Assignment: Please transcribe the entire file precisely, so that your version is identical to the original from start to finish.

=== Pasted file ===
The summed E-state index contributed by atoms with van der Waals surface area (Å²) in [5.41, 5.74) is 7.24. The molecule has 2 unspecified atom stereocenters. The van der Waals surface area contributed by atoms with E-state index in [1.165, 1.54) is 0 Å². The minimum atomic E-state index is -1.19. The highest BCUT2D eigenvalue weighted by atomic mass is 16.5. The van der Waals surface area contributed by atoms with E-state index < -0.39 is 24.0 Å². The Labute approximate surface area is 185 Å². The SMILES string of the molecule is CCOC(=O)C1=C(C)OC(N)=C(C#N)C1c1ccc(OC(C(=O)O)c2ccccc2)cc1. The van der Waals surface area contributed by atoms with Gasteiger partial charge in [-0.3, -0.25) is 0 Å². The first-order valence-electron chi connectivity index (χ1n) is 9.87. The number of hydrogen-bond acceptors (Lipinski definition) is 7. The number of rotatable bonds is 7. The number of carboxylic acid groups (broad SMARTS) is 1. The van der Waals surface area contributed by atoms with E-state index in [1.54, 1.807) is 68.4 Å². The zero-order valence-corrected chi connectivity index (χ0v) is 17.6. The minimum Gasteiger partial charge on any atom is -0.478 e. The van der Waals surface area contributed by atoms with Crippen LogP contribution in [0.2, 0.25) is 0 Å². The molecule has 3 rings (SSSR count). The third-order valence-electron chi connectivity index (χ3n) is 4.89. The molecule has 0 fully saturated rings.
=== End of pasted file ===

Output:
The summed E-state index contributed by atoms with van der Waals surface area (Å²) in [5.41, 5.74) is 7.24. The molecule has 2 unspecified atom stereocenters. The van der Waals surface area contributed by atoms with E-state index in [1.165, 1.54) is 0 Å². The minimum atomic E-state index is -1.19. The highest BCUT2D eigenvalue weighted by atomic mass is 16.5. The van der Waals surface area contributed by atoms with E-state index < -0.39 is 24.0 Å². The Labute approximate surface area is 185 Å². The SMILES string of the molecule is CCOC(=O)C1=C(C)OC(N)=C(C#N)C1c1ccc(OC(C(=O)O)c2ccccc2)cc1. The van der Waals surface area contributed by atoms with Gasteiger partial charge in [-0.3, -0.25) is 0 Å². The first-order valence-electron chi connectivity index (χ1n) is 9.87. The number of hydrogen-bond acceptors (Lipinski definition) is 7. The number of rotatable bonds is 7. The number of carboxylic acid groups (broad SMARTS) is 1. The van der Waals surface area contributed by atoms with E-state index in [1.54, 1.807) is 68.4 Å². The zero-order valence-corrected chi connectivity index (χ0v) is 17.6. The minimum Gasteiger partial charge on any atom is -0.478 e. The van der Waals surface area contributed by atoms with Crippen LogP contribution in [0.2, 0.25) is 0 Å². The molecule has 3 rings (SSSR count). The third-order valence-electron chi connectivity index (χ3n) is 4.89. The molecule has 0 fully saturated rings.